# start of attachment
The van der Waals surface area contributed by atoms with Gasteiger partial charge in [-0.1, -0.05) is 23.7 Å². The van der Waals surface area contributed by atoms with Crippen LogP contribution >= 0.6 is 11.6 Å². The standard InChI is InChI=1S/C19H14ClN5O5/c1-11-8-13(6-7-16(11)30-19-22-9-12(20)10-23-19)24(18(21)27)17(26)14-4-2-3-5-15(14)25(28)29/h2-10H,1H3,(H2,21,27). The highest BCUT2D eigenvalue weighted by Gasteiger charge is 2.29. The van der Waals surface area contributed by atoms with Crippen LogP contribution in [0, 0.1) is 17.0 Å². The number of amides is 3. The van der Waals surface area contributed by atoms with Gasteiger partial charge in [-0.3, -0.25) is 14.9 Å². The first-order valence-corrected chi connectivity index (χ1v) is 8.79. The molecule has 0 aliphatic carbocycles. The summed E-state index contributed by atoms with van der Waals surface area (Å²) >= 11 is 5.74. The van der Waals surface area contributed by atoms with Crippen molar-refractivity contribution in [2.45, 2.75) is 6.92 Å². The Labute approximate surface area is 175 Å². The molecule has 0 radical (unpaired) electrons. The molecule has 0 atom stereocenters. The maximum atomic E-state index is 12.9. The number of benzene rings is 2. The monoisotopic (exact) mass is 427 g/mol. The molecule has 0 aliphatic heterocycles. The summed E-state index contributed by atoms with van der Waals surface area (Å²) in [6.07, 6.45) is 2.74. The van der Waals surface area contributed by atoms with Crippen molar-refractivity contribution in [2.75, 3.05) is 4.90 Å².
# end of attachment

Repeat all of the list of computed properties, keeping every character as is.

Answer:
The van der Waals surface area contributed by atoms with Gasteiger partial charge in [-0.1, -0.05) is 23.7 Å². The van der Waals surface area contributed by atoms with Crippen LogP contribution >= 0.6 is 11.6 Å². The standard InChI is InChI=1S/C19H14ClN5O5/c1-11-8-13(6-7-16(11)30-19-22-9-12(20)10-23-19)24(18(21)27)17(26)14-4-2-3-5-15(14)25(28)29/h2-10H,1H3,(H2,21,27). The highest BCUT2D eigenvalue weighted by Gasteiger charge is 2.29. The van der Waals surface area contributed by atoms with Crippen LogP contribution in [0, 0.1) is 17.0 Å². The number of amides is 3. The van der Waals surface area contributed by atoms with Gasteiger partial charge in [-0.3, -0.25) is 14.9 Å². The first-order valence-corrected chi connectivity index (χ1v) is 8.79. The molecule has 0 aliphatic carbocycles. The summed E-state index contributed by atoms with van der Waals surface area (Å²) >= 11 is 5.74. The van der Waals surface area contributed by atoms with Crippen molar-refractivity contribution in [2.45, 2.75) is 6.92 Å². The Labute approximate surface area is 175 Å². The molecule has 0 radical (unpaired) electrons. The molecule has 0 atom stereocenters. The maximum atomic E-state index is 12.9. The number of benzene rings is 2. The monoisotopic (exact) mass is 427 g/mol. The molecule has 0 aliphatic heterocycles. The summed E-state index contributed by atoms with van der Waals surface area (Å²) in [6.07, 6.45) is 2.74. The van der Waals surface area contributed by atoms with Crippen molar-refractivity contribution in [2.75, 3.05) is 4.90 Å².